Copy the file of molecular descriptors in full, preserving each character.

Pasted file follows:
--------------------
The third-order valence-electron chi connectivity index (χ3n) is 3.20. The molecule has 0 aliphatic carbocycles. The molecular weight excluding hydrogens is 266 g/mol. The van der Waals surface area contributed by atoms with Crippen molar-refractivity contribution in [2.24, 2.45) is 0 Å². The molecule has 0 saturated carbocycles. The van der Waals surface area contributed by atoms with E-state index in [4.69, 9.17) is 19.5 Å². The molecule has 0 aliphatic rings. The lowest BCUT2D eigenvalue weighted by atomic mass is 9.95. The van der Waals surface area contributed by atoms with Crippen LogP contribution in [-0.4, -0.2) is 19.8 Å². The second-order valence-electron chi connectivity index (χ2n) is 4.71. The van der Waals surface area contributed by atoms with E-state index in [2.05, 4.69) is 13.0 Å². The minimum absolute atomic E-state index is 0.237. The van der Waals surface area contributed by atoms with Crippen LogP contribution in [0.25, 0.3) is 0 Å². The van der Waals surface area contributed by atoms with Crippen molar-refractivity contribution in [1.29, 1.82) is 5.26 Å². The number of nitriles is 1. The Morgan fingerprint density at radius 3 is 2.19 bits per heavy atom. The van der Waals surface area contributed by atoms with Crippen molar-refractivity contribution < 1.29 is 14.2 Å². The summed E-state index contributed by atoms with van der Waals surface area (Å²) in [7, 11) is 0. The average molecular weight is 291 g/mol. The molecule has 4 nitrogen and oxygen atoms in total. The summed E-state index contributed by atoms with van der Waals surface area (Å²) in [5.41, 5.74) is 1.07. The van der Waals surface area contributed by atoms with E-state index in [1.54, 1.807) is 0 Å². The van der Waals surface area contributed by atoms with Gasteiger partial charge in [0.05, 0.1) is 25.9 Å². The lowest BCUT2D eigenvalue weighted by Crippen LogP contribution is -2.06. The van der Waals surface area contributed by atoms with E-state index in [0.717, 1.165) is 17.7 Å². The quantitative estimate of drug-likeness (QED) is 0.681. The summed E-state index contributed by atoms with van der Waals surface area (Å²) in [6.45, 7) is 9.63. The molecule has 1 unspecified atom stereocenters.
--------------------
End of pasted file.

The third-order valence-electron chi connectivity index (χ3n) is 3.20. The molecule has 0 aliphatic carbocycles. The molecular weight excluding hydrogens is 266 g/mol. The van der Waals surface area contributed by atoms with Crippen molar-refractivity contribution in [2.24, 2.45) is 0 Å². The molecule has 0 saturated carbocycles. The van der Waals surface area contributed by atoms with E-state index in [4.69, 9.17) is 19.5 Å². The molecule has 0 aliphatic rings. The lowest BCUT2D eigenvalue weighted by atomic mass is 9.95. The van der Waals surface area contributed by atoms with Crippen LogP contribution in [-0.4, -0.2) is 19.8 Å². The second-order valence-electron chi connectivity index (χ2n) is 4.71. The van der Waals surface area contributed by atoms with E-state index in [2.05, 4.69) is 13.0 Å². The minimum absolute atomic E-state index is 0.237. The van der Waals surface area contributed by atoms with Crippen LogP contribution in [0.25, 0.3) is 0 Å². The van der Waals surface area contributed by atoms with Crippen molar-refractivity contribution in [1.29, 1.82) is 5.26 Å². The number of nitriles is 1. The Morgan fingerprint density at radius 3 is 2.19 bits per heavy atom. The van der Waals surface area contributed by atoms with Crippen molar-refractivity contribution < 1.29 is 14.2 Å². The summed E-state index contributed by atoms with van der Waals surface area (Å²) in [7, 11) is 0. The average molecular weight is 291 g/mol. The molecule has 4 nitrogen and oxygen atoms in total. The summed E-state index contributed by atoms with van der Waals surface area (Å²) in [5.41, 5.74) is 1.07. The van der Waals surface area contributed by atoms with E-state index in [1.54, 1.807) is 0 Å². The van der Waals surface area contributed by atoms with Gasteiger partial charge in [0.05, 0.1) is 25.9 Å². The lowest BCUT2D eigenvalue weighted by Crippen LogP contribution is -2.06. The van der Waals surface area contributed by atoms with E-state index in [0.717, 1.165) is 17.7 Å². The quantitative estimate of drug-likeness (QED) is 0.681. The summed E-state index contributed by atoms with van der Waals surface area (Å²) in [6.45, 7) is 9.63. The molecule has 1 unspecified atom stereocenters.